Montana lawmakers seek to change fracking disclosure rules

April 10, 2017
Shale Play

By MATT VOLZ, Associated Press

HELENA, Mont. (AP) - Energy companies would have to justify claims that the chemicals they use in the hydraulic fracturing process to drill for oil and gas are trade secrets that must be kept from the public, under a bill that advanced Monday in the Montana Legislature.

The companies would submit their requests for confidentiality and a $25 fee to the Montana Oil and Gas Conservation Board, which would make the determination. The board would not be allowed to release chemical information considered confidential unless a court orders it to do so, according to the bill.

The measure, which is a vote away from passing the Montana Legislature, comes after an environmental organization and landowners filed a lawsuit in January over the current Montana rule that allows companies to conceal the ingredients of the chemicals they use during hydraulic fracturing, or fracking.

Under the current rule, companies don't have to offer any proof that the chemicals are protected trade secrets or disclose them to the oil and gas board.

Republican state Sen. Tom Richmond, of Billings, a former administrator of the board, said he is sponsoring the bill in response to the public interest in disclosing the chemicals, though he disagrees with concerns that the chemicals could harm groundwater beneath adjacent properties.

"The public right to know is a strong right in our constitution," Richmond told a House committee late last month. "This lets the board keep trade secrets confidential unless ordered by the court to release them."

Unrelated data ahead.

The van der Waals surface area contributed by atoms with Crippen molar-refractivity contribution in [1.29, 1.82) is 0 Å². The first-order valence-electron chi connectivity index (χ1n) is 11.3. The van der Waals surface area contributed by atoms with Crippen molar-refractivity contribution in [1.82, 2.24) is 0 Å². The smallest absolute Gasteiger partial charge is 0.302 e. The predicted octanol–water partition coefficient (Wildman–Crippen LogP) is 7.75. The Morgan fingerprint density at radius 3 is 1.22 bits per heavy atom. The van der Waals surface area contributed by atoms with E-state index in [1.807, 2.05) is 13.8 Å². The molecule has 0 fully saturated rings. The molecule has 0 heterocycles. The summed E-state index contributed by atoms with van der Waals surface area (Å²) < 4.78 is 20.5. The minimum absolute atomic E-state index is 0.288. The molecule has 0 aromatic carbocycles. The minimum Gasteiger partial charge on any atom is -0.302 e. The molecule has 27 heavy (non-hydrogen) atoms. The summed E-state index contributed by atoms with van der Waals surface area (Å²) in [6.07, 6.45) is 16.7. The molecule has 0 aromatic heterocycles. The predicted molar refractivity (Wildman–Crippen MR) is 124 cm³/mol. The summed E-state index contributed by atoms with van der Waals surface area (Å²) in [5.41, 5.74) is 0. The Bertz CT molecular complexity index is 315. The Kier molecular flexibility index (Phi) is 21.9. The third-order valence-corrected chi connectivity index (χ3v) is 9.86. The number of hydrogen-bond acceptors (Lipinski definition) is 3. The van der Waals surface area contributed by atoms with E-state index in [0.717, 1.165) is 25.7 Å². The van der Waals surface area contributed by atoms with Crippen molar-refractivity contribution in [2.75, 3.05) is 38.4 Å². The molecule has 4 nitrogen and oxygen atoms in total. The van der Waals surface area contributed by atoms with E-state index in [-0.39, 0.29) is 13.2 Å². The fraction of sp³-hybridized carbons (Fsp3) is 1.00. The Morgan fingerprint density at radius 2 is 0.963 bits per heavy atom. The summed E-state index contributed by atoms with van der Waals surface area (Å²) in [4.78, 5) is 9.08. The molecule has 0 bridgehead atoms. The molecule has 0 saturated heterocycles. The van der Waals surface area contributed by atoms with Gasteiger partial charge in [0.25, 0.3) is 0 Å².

The measure is based on disclosure rules in Wyoming. It is supported by the Montana Petroleum Association, whose executive director, Alan Olson, told lawmakers it will allow the board to make a determination over a trade secret claim while protecting companies' proprietary information.

The bill is opposed by one of the plaintiffs in the lawsuit, the Montana Environmental Information Center. MEIC lobbyist Derf Johnson told lawmakers that requiring energy companies to justify claims of trade secrets is an improvement over the current rule, but the proposed changes don't go far enough to protect landowners.

Johnson said his organization wants to see a requirement that companies disclose the chemical content before a fracking operation begins so that adjacent landowners can test the groundwater and fully assess the threats to their property.

"That's an absolute must for us to protect public health," Johnson said.

On Monday, the bill passed an initial House vote 70-30. It faces a final vote on Tuesday before it goes to Gov. Steve Bullock.

Jim Halvorson, the current administrator of the board, has previously said between 4,000 and 7,000 oil and gas wells have been fracked in Montana dating back to 1951.

If the bill becomes law, the state Department of Natural Resources estimated that companies would make 30 requests for trade secrets the first year and about 25 requests per year after that.

 
 

 

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